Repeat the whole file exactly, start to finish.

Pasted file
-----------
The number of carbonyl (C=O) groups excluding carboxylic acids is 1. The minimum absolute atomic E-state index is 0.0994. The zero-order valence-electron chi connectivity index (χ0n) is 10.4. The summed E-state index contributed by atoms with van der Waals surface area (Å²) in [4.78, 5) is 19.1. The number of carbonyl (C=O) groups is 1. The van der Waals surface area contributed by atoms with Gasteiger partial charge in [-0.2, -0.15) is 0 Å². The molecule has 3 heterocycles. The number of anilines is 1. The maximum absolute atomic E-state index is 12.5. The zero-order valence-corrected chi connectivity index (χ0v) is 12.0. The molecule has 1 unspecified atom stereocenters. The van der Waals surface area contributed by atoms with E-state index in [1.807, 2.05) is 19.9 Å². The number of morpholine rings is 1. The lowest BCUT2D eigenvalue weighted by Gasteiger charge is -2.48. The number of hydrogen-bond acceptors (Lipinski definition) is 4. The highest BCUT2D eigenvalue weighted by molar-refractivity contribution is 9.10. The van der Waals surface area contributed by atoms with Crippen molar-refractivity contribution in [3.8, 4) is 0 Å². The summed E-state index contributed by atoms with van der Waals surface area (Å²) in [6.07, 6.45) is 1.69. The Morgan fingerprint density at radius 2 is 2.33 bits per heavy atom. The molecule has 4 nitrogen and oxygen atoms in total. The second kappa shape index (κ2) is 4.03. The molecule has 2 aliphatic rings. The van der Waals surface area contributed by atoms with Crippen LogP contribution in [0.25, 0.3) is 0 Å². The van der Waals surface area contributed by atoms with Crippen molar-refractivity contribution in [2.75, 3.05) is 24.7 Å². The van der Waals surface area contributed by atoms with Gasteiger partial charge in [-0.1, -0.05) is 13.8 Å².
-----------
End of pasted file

The number of carbonyl (C=O) groups excluding carboxylic acids is 1. The minimum absolute atomic E-state index is 0.0994. The zero-order valence-electron chi connectivity index (χ0n) is 10.4. The summed E-state index contributed by atoms with van der Waals surface area (Å²) in [4.78, 5) is 19.1. The number of carbonyl (C=O) groups is 1. The van der Waals surface area contributed by atoms with Gasteiger partial charge in [-0.2, -0.15) is 0 Å². The molecule has 3 heterocycles. The number of anilines is 1. The maximum absolute atomic E-state index is 12.5. The zero-order valence-corrected chi connectivity index (χ0v) is 12.0. The molecule has 1 unspecified atom stereocenters. The van der Waals surface area contributed by atoms with E-state index in [1.807, 2.05) is 19.9 Å². The number of morpholine rings is 1. The lowest BCUT2D eigenvalue weighted by Gasteiger charge is -2.48. The number of hydrogen-bond acceptors (Lipinski definition) is 4. The highest BCUT2D eigenvalue weighted by molar-refractivity contribution is 9.10. The van der Waals surface area contributed by atoms with Crippen molar-refractivity contribution in [3.8, 4) is 0 Å². The summed E-state index contributed by atoms with van der Waals surface area (Å²) in [6.07, 6.45) is 1.69. The Morgan fingerprint density at radius 2 is 2.33 bits per heavy atom. The molecule has 4 nitrogen and oxygen atoms in total. The second kappa shape index (κ2) is 4.03. The molecule has 2 aliphatic rings. The van der Waals surface area contributed by atoms with Crippen LogP contribution in [0.25, 0.3) is 0 Å². The van der Waals surface area contributed by atoms with Crippen molar-refractivity contribution in [2.75, 3.05) is 24.7 Å². The van der Waals surface area contributed by atoms with Gasteiger partial charge in [-0.1, -0.05) is 13.8 Å².